There are very few positive depictions of British Somalis on film or television. In fact, there are very few depictions of British Somalis on film or television full stop.
While much of the country’s knowledge of Somalis in Britain may stop at Mo Farah, we know our story is far richer and more complex than just one man—all we need to do is tell it.
Two young filmmakers from Manchester, Mohamud Yusuf Mussa and Yasin Mohamed, have recently completed a documentary that aims to do just that.
See My Dunya explores Somali life in Manchester by allowing Somali-Mancunians to tell their own stories.
“I think one of the biggest issues that we’ve faced is the fact that we’re quite underrepresented,” Yasin explained to the BBC. “There aren’t enough faces in the community.”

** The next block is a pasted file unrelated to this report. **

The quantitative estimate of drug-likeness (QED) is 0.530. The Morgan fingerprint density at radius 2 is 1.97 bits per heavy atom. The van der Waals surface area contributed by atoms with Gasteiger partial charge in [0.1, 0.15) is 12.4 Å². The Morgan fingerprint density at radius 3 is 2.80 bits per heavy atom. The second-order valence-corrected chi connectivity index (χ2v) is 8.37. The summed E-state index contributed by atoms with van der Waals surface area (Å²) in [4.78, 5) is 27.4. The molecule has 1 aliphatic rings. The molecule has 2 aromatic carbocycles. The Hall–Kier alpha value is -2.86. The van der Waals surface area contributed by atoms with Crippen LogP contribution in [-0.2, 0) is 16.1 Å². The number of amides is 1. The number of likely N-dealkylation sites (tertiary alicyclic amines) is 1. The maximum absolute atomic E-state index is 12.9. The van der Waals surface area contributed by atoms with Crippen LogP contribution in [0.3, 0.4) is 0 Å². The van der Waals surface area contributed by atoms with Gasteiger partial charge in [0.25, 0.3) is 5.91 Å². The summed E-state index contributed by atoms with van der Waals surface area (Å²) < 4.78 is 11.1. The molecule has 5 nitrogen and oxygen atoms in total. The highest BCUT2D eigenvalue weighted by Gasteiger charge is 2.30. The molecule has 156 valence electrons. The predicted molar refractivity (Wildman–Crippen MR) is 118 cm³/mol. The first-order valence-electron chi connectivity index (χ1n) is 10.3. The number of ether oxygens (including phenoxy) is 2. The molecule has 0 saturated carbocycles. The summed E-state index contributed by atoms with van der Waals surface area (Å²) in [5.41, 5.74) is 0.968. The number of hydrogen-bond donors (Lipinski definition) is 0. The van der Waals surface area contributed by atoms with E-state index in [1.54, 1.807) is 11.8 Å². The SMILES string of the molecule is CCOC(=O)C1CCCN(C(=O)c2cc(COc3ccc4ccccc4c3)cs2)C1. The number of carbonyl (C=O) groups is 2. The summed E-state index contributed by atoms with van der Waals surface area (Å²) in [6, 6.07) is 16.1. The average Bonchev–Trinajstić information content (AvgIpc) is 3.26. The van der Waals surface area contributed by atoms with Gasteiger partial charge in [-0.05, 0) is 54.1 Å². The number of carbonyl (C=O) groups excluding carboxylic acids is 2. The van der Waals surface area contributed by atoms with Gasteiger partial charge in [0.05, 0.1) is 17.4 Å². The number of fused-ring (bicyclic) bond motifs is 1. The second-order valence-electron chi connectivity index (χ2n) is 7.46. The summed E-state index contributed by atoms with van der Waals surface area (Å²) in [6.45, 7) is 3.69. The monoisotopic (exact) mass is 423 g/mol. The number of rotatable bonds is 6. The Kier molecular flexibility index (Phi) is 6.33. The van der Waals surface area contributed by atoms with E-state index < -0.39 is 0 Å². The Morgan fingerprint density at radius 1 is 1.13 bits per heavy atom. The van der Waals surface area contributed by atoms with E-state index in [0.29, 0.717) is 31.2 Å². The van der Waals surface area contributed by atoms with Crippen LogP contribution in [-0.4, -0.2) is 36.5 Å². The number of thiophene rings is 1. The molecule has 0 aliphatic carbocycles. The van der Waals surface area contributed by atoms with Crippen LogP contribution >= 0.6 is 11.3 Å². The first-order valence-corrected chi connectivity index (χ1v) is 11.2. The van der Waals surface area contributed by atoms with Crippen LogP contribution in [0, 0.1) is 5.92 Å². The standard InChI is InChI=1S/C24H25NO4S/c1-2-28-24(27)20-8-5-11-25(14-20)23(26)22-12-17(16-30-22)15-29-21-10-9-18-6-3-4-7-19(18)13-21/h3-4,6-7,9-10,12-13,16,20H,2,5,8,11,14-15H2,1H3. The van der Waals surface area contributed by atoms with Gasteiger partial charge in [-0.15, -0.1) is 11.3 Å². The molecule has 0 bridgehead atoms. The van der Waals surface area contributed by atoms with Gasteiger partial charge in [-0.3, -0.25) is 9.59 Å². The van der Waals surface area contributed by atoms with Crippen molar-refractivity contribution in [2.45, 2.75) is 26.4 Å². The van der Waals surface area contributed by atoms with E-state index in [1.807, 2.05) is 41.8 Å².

Through interviews with a variety of people, the film constructs a narrative detailing the lived experience of an immigrant community that has been in the area for over 20 years.
The film pays particular attention to Moss Side, a neighbourhood in the south of the city that is often associated with crime. The filmmakers wanted to show there was more to the community than this.
“Most of the things that were coming out from Moss Side were quick to focus on the bad aspects and the bad things that were happening,” Yasin said.
“This documentary is important because it highlights all the….positive stories that no one really highlights,” Mohamud added.
By making the film, Yasin and Mohamud have given voice to a community whose story is so often neglected. Although this is an achievement in itself, the pair hope See My Dunya will also have a more lasting effect on the young people who watch it.
“I really hope other people see this and [think] ‘cool, I can do it too….I can tell my story and be very proud of it.’”
The documentary forms part of See My Dunya: See My World, an exhibition of Somali-Mancunian film, music and sculpture on show at the Manchester Central Library until 23 March 2019.
For more information about visiting, click here.